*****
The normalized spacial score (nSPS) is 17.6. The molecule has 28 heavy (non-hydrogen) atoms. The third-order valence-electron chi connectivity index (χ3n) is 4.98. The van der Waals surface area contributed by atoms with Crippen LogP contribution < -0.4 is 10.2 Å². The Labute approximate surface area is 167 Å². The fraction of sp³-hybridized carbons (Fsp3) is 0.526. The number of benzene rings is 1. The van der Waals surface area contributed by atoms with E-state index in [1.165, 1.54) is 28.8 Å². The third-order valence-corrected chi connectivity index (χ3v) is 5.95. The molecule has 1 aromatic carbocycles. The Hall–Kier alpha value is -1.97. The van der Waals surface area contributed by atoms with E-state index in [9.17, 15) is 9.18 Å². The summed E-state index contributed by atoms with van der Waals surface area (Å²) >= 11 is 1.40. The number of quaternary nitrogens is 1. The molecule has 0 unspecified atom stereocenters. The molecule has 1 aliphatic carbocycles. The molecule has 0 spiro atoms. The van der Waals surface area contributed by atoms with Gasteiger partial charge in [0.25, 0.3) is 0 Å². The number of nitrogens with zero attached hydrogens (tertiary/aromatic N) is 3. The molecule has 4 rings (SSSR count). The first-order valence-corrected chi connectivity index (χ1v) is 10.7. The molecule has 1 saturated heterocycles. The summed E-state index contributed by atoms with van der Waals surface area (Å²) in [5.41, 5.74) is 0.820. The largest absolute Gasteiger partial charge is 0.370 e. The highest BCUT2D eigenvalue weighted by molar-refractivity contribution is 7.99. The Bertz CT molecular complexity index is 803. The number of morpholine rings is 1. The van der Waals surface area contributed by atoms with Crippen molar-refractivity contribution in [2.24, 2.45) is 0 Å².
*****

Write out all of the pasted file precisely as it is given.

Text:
The normalized spacial score (nSPS) is 17.6. The molecule has 28 heavy (non-hydrogen) atoms. The third-order valence-electron chi connectivity index (χ3n) is 4.98. The van der Waals surface area contributed by atoms with Crippen LogP contribution < -0.4 is 10.2 Å². The Labute approximate surface area is 167 Å². The fraction of sp³-hybridized carbons (Fsp3) is 0.526. The number of benzene rings is 1. The van der Waals surface area contributed by atoms with E-state index in [1.165, 1.54) is 28.8 Å². The third-order valence-corrected chi connectivity index (χ3v) is 5.95. The molecule has 1 aromatic carbocycles. The Hall–Kier alpha value is -1.97. The van der Waals surface area contributed by atoms with E-state index in [9.17, 15) is 9.18 Å². The summed E-state index contributed by atoms with van der Waals surface area (Å²) >= 11 is 1.40. The number of quaternary nitrogens is 1. The molecule has 0 unspecified atom stereocenters. The molecule has 1 aliphatic carbocycles. The molecule has 0 spiro atoms. The van der Waals surface area contributed by atoms with Gasteiger partial charge in [0.25, 0.3) is 0 Å². The number of nitrogens with zero attached hydrogens (tertiary/aromatic N) is 3. The molecule has 4 rings (SSSR count). The first-order valence-corrected chi connectivity index (χ1v) is 10.7. The molecule has 1 saturated heterocycles. The summed E-state index contributed by atoms with van der Waals surface area (Å²) in [5.41, 5.74) is 0.820. The largest absolute Gasteiger partial charge is 0.370 e. The highest BCUT2D eigenvalue weighted by molar-refractivity contribution is 7.99. The Bertz CT molecular complexity index is 803. The number of morpholine rings is 1. The van der Waals surface area contributed by atoms with Crippen molar-refractivity contribution in [2.24, 2.45) is 0 Å².